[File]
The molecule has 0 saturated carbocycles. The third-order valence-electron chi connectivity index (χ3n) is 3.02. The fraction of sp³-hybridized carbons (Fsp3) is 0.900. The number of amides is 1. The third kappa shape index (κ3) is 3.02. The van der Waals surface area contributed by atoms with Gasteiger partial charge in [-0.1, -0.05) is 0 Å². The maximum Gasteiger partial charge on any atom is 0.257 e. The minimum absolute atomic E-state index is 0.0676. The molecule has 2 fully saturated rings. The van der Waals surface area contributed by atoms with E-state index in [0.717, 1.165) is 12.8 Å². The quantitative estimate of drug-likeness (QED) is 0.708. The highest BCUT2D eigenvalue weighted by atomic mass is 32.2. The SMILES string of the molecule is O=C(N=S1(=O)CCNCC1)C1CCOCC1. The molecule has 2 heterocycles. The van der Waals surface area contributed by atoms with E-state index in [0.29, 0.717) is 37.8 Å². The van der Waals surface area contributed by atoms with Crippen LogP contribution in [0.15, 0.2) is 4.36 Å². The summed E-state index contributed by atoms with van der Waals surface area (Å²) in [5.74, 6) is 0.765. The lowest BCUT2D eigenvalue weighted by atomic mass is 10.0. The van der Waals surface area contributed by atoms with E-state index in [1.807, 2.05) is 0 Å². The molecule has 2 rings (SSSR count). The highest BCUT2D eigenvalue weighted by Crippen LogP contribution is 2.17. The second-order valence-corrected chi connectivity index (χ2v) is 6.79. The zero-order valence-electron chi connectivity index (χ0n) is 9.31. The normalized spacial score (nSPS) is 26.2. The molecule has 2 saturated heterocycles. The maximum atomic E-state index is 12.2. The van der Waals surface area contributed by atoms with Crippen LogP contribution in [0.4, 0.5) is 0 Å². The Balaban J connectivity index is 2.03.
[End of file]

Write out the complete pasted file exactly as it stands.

The molecule has 0 saturated carbocycles. The third-order valence-electron chi connectivity index (χ3n) is 3.02. The fraction of sp³-hybridized carbons (Fsp3) is 0.900. The number of amides is 1. The third kappa shape index (κ3) is 3.02. The van der Waals surface area contributed by atoms with Gasteiger partial charge in [-0.1, -0.05) is 0 Å². The maximum Gasteiger partial charge on any atom is 0.257 e. The minimum absolute atomic E-state index is 0.0676. The molecule has 2 fully saturated rings. The van der Waals surface area contributed by atoms with E-state index in [0.717, 1.165) is 12.8 Å². The quantitative estimate of drug-likeness (QED) is 0.708. The highest BCUT2D eigenvalue weighted by atomic mass is 32.2. The SMILES string of the molecule is O=C(N=S1(=O)CCNCC1)C1CCOCC1. The molecule has 2 heterocycles. The van der Waals surface area contributed by atoms with E-state index in [0.29, 0.717) is 37.8 Å². The van der Waals surface area contributed by atoms with Crippen LogP contribution in [0.15, 0.2) is 4.36 Å². The summed E-state index contributed by atoms with van der Waals surface area (Å²) in [5.74, 6) is 0.765. The lowest BCUT2D eigenvalue weighted by atomic mass is 10.0. The van der Waals surface area contributed by atoms with E-state index in [1.807, 2.05) is 0 Å². The molecule has 2 rings (SSSR count). The highest BCUT2D eigenvalue weighted by Crippen LogP contribution is 2.17. The second-order valence-corrected chi connectivity index (χ2v) is 6.79. The zero-order valence-electron chi connectivity index (χ0n) is 9.31. The normalized spacial score (nSPS) is 26.2. The molecule has 2 saturated heterocycles. The maximum atomic E-state index is 12.2. The van der Waals surface area contributed by atoms with Crippen LogP contribution in [0.4, 0.5) is 0 Å². The Balaban J connectivity index is 2.03.